Even a top-spec Kodiaq with seven seats costs a little over £30,000, with prices starting from £22,000. This SUV will sell like the hottest of hot cakes.
£30,001 – £40,000: Jaguar F-Pace
Speaking of hot cakes… The F-Pace is fuelling what looks likely to be a record-breaking year for Jaguar, with sales up 8% on the same point in 2016, at 401,565 vehicles sold. The Jaguar F-Pace is hot property.
Prices start from £34,730 for the Prestige model, with the range-topping S costing £52,665. Not only does the F-Pace seat five adults, but the boot is also able to carry 650 litres of luggage with the rear seats in place. More F-Space, then?
£30,001 – £40,000: Volvo V90
Thankfully, not everybody has bought into the crossover-SUV craze, which is why Volvo can produce masterpieces such as the V90. While we might miss the old five-cylinder engines, and the boot isn’t as cavernous as it was in the old days, the V90 is handsome in a way a crossover so often isn’t.
Prices start from £36,345, while the beautifully-appointed Inscription model slips beneath the £40k mark. The interior is a masterclass in fit, finish and simple sophistication.
£40,001 – £50,000: Porsche Macan
Of the 186,000 Porsche sales so far in 2017, 49,000 of them were Cayenne and 73,000 Macan. To say the SUV saved the company would be a huge understatement. Porsche can play with wild 911 creations thanks to the Macan and Cayenne.
The Macan range kicks off at £46,000 for the entry-level model, with the S and S Diesel both available for less than £50,000. That it isn’t quite as practical as some of its rivals won’t matter one jot when you reach your favourite corner of the local B-road. This is essentially a 911 in an SUV suit.
£40,001 – £50,000: Land Rover Discovery
One of the world’s greatest off-roaders just got better; it’s just a shame Land Rover forgot to finish the styling. Putting the controversial tailgate design to one side for a moment, the fifth generation Discovery offers a compelling blend of on- and off-road manners.
In seven-seat form, you’ll find 258 litres of space, although this increases to 1,137 litres with the rearmost seats folded down. Fold the second row and the Discovery could give a small van a run for its money, offering 2,406 litres of space. Prices start from £46,000.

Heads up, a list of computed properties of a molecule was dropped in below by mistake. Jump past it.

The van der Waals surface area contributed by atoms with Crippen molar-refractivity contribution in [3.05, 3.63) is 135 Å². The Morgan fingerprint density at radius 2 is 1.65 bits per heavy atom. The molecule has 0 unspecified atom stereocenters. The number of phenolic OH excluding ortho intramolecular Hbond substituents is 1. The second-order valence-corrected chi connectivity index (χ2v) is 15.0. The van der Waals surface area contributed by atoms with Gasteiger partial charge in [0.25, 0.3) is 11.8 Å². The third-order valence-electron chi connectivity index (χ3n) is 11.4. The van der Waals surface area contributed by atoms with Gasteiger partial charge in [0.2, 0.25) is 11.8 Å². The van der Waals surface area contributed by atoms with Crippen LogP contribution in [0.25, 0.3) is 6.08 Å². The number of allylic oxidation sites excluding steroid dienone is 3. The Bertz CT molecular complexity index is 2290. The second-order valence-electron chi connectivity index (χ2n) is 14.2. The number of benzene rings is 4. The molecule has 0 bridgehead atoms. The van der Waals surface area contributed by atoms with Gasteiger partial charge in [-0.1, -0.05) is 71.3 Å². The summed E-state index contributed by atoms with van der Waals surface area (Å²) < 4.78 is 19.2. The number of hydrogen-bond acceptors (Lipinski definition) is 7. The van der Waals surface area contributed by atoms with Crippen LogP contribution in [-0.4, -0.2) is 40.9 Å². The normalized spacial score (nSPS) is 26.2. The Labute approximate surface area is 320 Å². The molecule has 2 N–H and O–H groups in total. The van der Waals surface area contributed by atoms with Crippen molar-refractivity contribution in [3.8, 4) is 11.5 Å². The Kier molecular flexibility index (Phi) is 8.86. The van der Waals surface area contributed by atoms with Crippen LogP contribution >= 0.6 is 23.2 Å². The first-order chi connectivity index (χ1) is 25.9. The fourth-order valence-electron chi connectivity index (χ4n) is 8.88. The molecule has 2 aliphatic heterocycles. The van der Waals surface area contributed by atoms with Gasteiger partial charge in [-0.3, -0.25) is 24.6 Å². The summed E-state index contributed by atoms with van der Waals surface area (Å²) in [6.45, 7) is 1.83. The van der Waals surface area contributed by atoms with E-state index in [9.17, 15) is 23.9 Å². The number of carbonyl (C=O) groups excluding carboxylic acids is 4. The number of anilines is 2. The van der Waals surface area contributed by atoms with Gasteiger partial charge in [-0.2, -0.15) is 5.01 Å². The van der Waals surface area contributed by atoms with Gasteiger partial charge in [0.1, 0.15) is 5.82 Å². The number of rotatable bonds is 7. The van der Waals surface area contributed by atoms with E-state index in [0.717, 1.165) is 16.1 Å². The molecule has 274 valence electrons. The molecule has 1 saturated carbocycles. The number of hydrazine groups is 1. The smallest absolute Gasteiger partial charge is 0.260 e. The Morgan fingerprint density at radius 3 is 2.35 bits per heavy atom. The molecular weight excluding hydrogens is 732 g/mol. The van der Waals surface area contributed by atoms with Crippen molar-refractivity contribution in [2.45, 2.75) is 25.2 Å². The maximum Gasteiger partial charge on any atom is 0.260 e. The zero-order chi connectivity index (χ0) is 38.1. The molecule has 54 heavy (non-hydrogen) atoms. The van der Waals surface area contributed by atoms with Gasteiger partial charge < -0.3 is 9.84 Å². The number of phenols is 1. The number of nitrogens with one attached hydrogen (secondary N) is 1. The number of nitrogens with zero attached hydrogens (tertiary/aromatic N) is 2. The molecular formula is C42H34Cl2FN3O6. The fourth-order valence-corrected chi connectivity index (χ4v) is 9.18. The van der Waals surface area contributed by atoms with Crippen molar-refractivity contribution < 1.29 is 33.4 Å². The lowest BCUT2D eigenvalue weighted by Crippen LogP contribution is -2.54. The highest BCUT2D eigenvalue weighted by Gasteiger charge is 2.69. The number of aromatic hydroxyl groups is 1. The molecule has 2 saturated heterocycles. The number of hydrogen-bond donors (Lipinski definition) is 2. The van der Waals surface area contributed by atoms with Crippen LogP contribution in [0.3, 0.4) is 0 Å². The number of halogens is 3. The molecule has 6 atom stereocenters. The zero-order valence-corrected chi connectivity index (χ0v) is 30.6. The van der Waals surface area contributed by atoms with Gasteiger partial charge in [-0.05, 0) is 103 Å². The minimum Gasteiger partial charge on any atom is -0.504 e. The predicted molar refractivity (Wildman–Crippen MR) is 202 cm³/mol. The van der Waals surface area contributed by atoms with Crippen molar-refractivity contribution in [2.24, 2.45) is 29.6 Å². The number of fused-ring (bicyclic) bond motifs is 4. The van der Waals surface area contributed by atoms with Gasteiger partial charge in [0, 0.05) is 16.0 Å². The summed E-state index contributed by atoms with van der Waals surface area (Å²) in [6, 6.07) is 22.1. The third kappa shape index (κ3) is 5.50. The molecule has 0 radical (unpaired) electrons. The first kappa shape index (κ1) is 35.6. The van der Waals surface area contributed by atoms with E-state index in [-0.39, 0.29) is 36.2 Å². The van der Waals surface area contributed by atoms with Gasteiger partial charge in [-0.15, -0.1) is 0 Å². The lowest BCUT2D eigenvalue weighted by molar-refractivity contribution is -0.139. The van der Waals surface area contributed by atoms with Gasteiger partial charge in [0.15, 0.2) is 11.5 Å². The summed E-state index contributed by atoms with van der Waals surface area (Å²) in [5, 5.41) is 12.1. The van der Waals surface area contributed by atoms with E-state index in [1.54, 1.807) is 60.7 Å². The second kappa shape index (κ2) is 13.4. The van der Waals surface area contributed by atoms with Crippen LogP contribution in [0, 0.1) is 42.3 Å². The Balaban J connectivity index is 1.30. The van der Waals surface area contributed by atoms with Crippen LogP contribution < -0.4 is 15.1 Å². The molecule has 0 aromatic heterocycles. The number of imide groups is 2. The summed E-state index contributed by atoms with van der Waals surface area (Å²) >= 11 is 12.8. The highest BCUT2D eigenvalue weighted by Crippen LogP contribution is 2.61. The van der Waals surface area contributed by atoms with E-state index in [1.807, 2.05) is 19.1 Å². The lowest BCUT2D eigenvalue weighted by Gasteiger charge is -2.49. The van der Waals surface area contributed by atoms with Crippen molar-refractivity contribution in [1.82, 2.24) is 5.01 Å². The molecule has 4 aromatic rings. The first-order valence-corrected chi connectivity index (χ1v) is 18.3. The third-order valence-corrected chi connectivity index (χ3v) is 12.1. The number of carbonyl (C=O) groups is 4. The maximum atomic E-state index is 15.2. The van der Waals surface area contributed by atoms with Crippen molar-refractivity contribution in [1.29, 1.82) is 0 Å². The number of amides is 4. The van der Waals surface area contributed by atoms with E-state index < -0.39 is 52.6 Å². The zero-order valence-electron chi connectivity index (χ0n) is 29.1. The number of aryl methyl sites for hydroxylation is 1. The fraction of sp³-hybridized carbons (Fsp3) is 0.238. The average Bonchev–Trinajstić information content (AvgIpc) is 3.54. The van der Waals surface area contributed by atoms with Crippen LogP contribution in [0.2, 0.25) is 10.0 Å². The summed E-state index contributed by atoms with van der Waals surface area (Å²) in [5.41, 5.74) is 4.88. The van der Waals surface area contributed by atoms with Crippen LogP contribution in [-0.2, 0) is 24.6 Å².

£50,001 – £75,000: Volvo XC90
The reinvention of Volvo began with the XC90, with the smaller XC60 and XC40 soon following suit. For such a large SUV, the XC90 oozes charm and elegance, while the minimalist interior is arguably the best thing this side of a luxury car costing tens of thousands of pounds more.
Prices start from £49,905, while the T8 Twin Engine weighs in at £61,705. Three years on from its launch, the XC90 has lost none of its appeal.
£50,001 – £75,000: Audi Q7
The Audi Q7 might not be as elegant as the Volvo XC90, but it’s arguably its closest rival. If the original Q7 was a cumbersome and aggressive machine, the new version is positively featherlight, shedding 325kg between generations. As as a result, it’s more efficient and less of a threat to polar bears and penguins.
Not that it is any prettier, although owners will love the huge amount of interior space, which extends to 1,955 litres, some 100 litres more than the XC90.
£75,001 – £100,000: Range Rover
The Range Rover is the Swiss Army Knife of the automotive world, blending off-road capabilities, family car appeal and opulent levels of luxury in one iconic package.
Sure, it won’t be the cheapest thing to run, but that hardly seems to matter at this price point. Besides, few cars offer such impeccable on- and off-road manners. Go forth and climb every mountain and ford every stream.
£75,001 – £100,000: Porsche Panamera Sport Turismo
Dear Porsche, thank you for giving us an alternative to the SUV. For the first time in a Panamera, the Sport Turismo offers a central third seat, although this is available as a delete option.
There’s also more headroom in the back and more luggage space in the boot. But before you get too carried away, at 520 litres, it’s only 20 litres more than you’d find in the regular Panamera. Still, this is a very cool thing.
£101,000+: Bentley Bentayga
You probably don’t like the look of the Bentley Bentayga, and that’s your prerogative. But ask anyone who has spent quality time in Bentley’s first SUV and they’ll regale you with tales of brilliance and wonderment.
From our 2016 review: “We shuddered at the thought of a Bentley SUV a few years ago. But the Bentayga has confounded all our fears. A cosseting, rapid and satisfying to drive luxury SUV, it’s a true Bentley – the best car the firm makes. Without doubt, one of the best premium SUVs you can buy, full stop.”
£101,000+: Rolls-Royce Ghost
Into the realms of fantasy we go. Look, the Rolls-Royce Ghost has got four doors and four seats, so it must qualify as a family car. Not convinced? This thing has a 490-litre boot.
If you’ve spent a quarter of a million quid on a family car, we doubt you’ll be too fussed about the thirst, so we won’t mention the 20mpg figure. But good luck finding a space in the pre-school car park…